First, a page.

Microlenses and micromirrors can be produced on optical fibers and microchips by 3D nanoprinting. This considerably facilitates assembly of photonic systems. (Image: Philipp-Immanuel Dietrich/Florian Rupp/Paul Abaffy, Karlsruhe Institute of Technology) (click on image to enlarge)
In this respect, hybrid systems are of very high interest. They combine a number of optical components with different functions. Hybrid systems offer superior performance and design freedom compared to monolithic integration concepts, for which all components are realized on a chip. Hybrid integration, for instance, allows individual optimization and testing of all components before they are assembled to a more complex system. Setup of optical hybrid systems, however, requires complex and expensive methods for the highly precise alignment of components and low-loss coupling of optical interfaces.
Researchers of KIT have how developed a new solution for the coupling of optical microchips to each other or to optical fibers. They use tiny beam-shaping elements that are printed directly onto the facets of optical components by a high-precision 3D printing process. These elements can be produced with nearly any three-dimensional shape and enable low-loss coupling of various optical components with a high positioning tolerance.
The researchers validated their concept in several experiments. They produced micrometer-sized beam-shaping elements of various designs and tested them on a variety of chip and fiber facets. As reported by the scientists in the journal Nature Photonics, they reached coupling efficiencies of up to 88% between an indium phosphide laser and an optical fiber. The experiments were carried out at the Institute of Microstructure Technology (IMT), the Institute of Photonics and Quantum Electronics (IPQ), and the Institute for Automation and Applied Informatics (IAI) of KIT, in cooperation with the Fraunhofer Institute for Telecommunications (Heinrich Hertz Institute, HHI) in Berlin and IBM Research in Zurich. The technology is presently being transferred to industrial application by Vanguard Photonics, a spinoff of KIT, under the PRIMA project funded by the Federal Ministry of Education and Research.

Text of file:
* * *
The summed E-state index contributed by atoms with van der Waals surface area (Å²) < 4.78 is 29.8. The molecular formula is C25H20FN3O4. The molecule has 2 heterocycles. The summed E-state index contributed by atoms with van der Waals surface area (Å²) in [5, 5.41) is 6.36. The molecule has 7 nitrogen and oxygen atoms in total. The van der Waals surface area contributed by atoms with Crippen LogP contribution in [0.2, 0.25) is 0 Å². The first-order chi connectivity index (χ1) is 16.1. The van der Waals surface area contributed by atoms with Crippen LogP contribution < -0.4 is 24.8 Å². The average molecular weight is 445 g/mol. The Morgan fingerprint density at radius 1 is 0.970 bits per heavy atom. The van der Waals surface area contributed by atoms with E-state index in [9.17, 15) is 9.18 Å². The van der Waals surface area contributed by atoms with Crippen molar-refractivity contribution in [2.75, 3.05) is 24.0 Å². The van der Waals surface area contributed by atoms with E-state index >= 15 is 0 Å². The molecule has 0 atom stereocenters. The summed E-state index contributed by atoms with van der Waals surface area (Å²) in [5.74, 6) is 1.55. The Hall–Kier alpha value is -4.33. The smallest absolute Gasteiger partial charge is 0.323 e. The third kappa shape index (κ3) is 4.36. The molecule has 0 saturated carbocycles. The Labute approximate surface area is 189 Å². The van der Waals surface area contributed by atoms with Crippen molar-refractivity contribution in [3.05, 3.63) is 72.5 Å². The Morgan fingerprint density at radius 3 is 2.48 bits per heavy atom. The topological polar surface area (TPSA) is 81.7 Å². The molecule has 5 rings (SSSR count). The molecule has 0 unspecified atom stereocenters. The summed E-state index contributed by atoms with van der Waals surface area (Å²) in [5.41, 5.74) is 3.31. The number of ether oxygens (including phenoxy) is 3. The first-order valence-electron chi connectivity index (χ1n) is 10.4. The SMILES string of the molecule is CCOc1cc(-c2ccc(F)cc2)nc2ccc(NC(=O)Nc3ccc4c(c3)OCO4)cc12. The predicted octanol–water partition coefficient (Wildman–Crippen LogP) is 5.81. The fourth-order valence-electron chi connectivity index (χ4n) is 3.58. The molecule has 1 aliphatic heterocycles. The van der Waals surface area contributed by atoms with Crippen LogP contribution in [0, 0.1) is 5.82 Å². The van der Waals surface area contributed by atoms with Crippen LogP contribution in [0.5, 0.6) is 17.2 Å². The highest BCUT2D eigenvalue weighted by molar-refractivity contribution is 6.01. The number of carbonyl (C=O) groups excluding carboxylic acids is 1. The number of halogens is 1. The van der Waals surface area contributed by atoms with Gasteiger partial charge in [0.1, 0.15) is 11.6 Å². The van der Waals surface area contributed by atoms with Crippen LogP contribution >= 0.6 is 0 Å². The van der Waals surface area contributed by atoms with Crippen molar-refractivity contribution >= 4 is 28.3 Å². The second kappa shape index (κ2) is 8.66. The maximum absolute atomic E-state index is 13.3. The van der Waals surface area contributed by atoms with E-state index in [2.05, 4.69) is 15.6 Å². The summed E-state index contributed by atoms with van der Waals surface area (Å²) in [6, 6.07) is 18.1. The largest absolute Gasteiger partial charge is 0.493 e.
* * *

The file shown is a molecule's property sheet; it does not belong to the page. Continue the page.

For the production of the three-dimensional elements, the researchers used multi-photon lithography: Layer by layer, a laser with an ultrashort pulse length writes the given structures into a photoresist that hardens simultaneously. In this way, 3D structures as small as a few hundred nanometers can be printed. Apart from microlenses, the process is also suited for producing other free-form elements, such as micromirrors, for the simultaneous adaptation of beam shape and propagation direction. In addition, complete multi-lens systems for beam expansion can be fabricated. With them, positioning tolerance during assembly of the components is enhanced.
“Our concept paves the way to automated and, hence, cost-efficient manufacture of high-performance and versatile optical hybrid systems,” says Professor Christian Koos, Head of IPQ and member of the Board of Directors of IMT as well as co-founder of Vanguard Photonics. “Hence, it essentially contributes to using the vast potential of integrated optics in industrial applications.”